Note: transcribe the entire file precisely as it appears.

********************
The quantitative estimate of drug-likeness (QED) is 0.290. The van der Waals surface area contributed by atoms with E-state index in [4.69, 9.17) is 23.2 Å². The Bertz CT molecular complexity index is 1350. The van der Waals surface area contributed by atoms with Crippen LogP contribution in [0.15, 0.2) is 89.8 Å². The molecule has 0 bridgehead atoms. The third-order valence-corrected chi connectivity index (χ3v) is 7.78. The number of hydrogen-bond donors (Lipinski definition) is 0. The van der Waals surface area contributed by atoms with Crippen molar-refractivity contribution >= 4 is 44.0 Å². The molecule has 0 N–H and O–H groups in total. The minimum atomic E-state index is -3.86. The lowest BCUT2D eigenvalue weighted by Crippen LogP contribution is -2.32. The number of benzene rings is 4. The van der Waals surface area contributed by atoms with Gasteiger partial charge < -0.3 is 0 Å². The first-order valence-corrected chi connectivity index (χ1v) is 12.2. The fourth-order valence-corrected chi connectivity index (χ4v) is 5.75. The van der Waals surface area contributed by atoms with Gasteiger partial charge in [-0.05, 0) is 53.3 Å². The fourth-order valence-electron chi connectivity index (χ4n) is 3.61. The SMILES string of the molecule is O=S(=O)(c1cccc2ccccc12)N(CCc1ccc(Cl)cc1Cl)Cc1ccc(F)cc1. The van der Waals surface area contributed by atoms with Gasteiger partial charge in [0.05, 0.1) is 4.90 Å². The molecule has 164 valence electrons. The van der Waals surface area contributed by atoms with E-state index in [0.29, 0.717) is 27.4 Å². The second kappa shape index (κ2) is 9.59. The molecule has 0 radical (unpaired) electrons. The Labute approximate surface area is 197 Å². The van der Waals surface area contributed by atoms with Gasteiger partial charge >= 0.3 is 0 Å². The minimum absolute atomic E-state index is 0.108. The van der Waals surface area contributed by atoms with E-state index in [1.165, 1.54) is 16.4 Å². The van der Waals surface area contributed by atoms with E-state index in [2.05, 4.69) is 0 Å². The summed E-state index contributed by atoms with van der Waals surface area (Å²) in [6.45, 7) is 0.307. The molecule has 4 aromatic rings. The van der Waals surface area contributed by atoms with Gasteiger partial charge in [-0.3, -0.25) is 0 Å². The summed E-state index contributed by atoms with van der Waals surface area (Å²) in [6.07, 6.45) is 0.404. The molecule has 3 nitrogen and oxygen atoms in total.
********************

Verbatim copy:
The quantitative estimate of drug-likeness (QED) is 0.290. The van der Waals surface area contributed by atoms with E-state index in [4.69, 9.17) is 23.2 Å². The Bertz CT molecular complexity index is 1350. The van der Waals surface area contributed by atoms with Crippen LogP contribution in [0.15, 0.2) is 89.8 Å². The molecule has 0 bridgehead atoms. The third-order valence-corrected chi connectivity index (χ3v) is 7.78. The number of hydrogen-bond donors (Lipinski definition) is 0. The van der Waals surface area contributed by atoms with Crippen molar-refractivity contribution >= 4 is 44.0 Å². The molecule has 0 N–H and O–H groups in total. The minimum atomic E-state index is -3.86. The lowest BCUT2D eigenvalue weighted by Crippen LogP contribution is -2.32. The number of benzene rings is 4. The van der Waals surface area contributed by atoms with Gasteiger partial charge < -0.3 is 0 Å². The first-order valence-corrected chi connectivity index (χ1v) is 12.2. The fourth-order valence-corrected chi connectivity index (χ4v) is 5.75. The van der Waals surface area contributed by atoms with Gasteiger partial charge in [-0.05, 0) is 53.3 Å². The fourth-order valence-electron chi connectivity index (χ4n) is 3.61. The SMILES string of the molecule is O=S(=O)(c1cccc2ccccc12)N(CCc1ccc(Cl)cc1Cl)Cc1ccc(F)cc1. The van der Waals surface area contributed by atoms with Gasteiger partial charge in [0.05, 0.1) is 4.90 Å². The molecule has 164 valence electrons. The van der Waals surface area contributed by atoms with E-state index in [0.29, 0.717) is 27.4 Å². The second kappa shape index (κ2) is 9.59. The molecule has 0 radical (unpaired) electrons. The Labute approximate surface area is 197 Å². The van der Waals surface area contributed by atoms with Gasteiger partial charge >= 0.3 is 0 Å². The minimum absolute atomic E-state index is 0.108. The van der Waals surface area contributed by atoms with E-state index in [1.165, 1.54) is 16.4 Å². The van der Waals surface area contributed by atoms with E-state index in [2.05, 4.69) is 0 Å². The summed E-state index contributed by atoms with van der Waals surface area (Å²) in [6.45, 7) is 0.307. The molecule has 4 aromatic rings. The van der Waals surface area contributed by atoms with Gasteiger partial charge in [-0.3, -0.25) is 0 Å². The summed E-state index contributed by atoms with van der Waals surface area (Å²) in [6.07, 6.45) is 0.404. The molecule has 3 nitrogen and oxygen atoms in total.